DOL Publishes Independent Contractor Proposed Rule

On October 13, 2022, the Department of Labor’s Wage and Hour Division (DOL) proposed a rule that would determine whether a worker is an independent contractor or an employee under the Fair Labor Standards Act (FLSA). Under the FLSA, companies are required to provide benefits such as minimum wage and overtime to employees, but not to independent contractors. To determine whether a worker is an employee or an independent contractor, the employer must analyze whether the worker is economically dependent on the employer for work or is in business for themselves.

The proposed rule would rescind a prior Trump administration rule, which adopted an economic reality test focused on two core factors – control and profit. DOL proposes an economic realities test that requires a totality-of-the-circumstances analysis of multiple factors.

Under this proposed rule, the six economic reality factors are:

  1. The opportunity for profit or loss depending on managerial skill.
  2. The investments by the worker and the employer.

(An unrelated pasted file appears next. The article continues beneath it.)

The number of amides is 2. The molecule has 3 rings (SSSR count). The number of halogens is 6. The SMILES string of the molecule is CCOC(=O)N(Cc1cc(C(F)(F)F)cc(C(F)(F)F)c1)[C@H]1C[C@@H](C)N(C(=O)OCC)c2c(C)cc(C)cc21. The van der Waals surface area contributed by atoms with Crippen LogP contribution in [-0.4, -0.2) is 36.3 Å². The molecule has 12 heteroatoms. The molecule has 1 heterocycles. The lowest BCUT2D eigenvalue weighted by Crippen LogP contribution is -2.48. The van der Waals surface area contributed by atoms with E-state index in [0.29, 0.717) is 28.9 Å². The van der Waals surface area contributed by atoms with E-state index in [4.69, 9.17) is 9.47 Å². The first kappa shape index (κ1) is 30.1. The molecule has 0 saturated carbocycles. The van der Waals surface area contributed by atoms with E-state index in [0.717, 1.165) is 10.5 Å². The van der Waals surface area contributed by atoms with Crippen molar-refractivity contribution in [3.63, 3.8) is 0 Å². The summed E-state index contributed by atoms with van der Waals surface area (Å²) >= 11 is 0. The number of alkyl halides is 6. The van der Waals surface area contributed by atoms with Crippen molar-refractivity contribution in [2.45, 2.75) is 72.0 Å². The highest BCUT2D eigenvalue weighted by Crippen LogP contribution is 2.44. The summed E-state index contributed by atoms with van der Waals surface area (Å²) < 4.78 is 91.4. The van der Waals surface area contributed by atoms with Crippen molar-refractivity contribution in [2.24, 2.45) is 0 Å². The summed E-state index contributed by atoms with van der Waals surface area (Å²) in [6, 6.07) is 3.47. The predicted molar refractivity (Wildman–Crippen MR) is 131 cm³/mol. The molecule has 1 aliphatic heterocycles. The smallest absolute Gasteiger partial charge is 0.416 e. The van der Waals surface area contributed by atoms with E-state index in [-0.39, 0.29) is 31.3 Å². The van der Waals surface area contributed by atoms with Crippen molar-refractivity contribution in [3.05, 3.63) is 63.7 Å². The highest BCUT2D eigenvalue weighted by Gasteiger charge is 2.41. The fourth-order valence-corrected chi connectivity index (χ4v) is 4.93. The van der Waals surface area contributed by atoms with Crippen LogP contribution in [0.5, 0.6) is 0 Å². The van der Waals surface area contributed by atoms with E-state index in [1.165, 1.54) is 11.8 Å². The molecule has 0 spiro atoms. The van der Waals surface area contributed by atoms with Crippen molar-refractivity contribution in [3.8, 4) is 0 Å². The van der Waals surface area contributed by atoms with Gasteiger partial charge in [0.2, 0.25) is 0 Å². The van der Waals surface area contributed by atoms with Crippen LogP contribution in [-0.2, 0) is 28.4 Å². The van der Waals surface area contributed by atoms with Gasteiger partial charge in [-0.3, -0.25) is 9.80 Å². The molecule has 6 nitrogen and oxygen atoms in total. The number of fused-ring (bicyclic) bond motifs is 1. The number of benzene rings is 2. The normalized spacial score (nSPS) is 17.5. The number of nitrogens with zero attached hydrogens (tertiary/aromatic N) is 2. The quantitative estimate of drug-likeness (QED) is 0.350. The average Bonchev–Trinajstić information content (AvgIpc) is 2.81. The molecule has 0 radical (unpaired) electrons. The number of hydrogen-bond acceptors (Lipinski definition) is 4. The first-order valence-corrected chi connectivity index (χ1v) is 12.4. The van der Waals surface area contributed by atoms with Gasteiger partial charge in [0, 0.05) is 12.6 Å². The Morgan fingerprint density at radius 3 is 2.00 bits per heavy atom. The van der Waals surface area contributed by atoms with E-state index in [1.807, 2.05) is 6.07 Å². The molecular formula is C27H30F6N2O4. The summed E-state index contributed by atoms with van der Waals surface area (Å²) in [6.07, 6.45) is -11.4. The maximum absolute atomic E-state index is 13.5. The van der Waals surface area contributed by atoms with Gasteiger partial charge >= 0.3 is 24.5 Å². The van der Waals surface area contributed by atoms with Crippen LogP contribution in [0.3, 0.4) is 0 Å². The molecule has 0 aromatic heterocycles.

3. The degree of permanence of the work relationship.
  4. The nature and degree of employer control.
  5. The extent to which the work performed is an integral part of the employer’s business.
  6. The worker’s use of skill and initiative.

In its Initial Regulatory Flexibility Analysis, DOL estimates that millions of small businesses could hire and/or be independent contractors. DOL estimates compliance costs of under $25, which includes an estimate that it will take small businesses 15 to 30 minutes to read and understand the rule. Advocacy seeks feedback on the numbers of small businesses affected and the compliance costs of this rule, and any regulatory alternatives that would minimize the impact of this rulemaking.

Comments on this rule are due on December 13, 2022.